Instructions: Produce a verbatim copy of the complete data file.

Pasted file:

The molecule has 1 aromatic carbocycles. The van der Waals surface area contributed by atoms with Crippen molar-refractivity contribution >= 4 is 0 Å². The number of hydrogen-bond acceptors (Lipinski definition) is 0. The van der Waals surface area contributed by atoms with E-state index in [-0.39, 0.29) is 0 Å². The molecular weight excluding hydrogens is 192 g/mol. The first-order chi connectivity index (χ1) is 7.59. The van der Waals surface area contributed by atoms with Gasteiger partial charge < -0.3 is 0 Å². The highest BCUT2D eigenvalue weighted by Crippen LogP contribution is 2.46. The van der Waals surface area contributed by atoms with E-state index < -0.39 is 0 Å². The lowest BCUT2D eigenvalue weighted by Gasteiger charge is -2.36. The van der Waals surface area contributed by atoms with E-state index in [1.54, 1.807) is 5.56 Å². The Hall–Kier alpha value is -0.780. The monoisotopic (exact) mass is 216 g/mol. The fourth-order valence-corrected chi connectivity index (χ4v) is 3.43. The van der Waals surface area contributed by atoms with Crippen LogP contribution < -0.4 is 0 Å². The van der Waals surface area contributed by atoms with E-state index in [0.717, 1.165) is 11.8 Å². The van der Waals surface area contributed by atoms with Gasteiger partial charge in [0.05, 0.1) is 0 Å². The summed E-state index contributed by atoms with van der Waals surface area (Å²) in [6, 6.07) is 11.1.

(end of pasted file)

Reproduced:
The molecule has 1 aromatic carbocycles. The van der Waals surface area contributed by atoms with Crippen molar-refractivity contribution >= 4 is 0 Å². The number of hydrogen-bond acceptors (Lipinski definition) is 0. The van der Waals surface area contributed by atoms with E-state index in [-0.39, 0.29) is 0 Å². The molecular weight excluding hydrogens is 192 g/mol. The first-order chi connectivity index (χ1) is 7.59. The van der Waals surface area contributed by atoms with Gasteiger partial charge < -0.3 is 0 Å². The highest BCUT2D eigenvalue weighted by Crippen LogP contribution is 2.46. The van der Waals surface area contributed by atoms with E-state index < -0.39 is 0 Å². The lowest BCUT2D eigenvalue weighted by Gasteiger charge is -2.36. The van der Waals surface area contributed by atoms with E-state index in [1.54, 1.807) is 5.56 Å². The Hall–Kier alpha value is -0.780. The monoisotopic (exact) mass is 216 g/mol. The fourth-order valence-corrected chi connectivity index (χ4v) is 3.43. The van der Waals surface area contributed by atoms with Crippen LogP contribution < -0.4 is 0 Å². The van der Waals surface area contributed by atoms with E-state index in [0.717, 1.165) is 11.8 Å². The van der Waals surface area contributed by atoms with Gasteiger partial charge in [0.05, 0.1) is 0 Å². The summed E-state index contributed by atoms with van der Waals surface area (Å²) in [6, 6.07) is 11.1.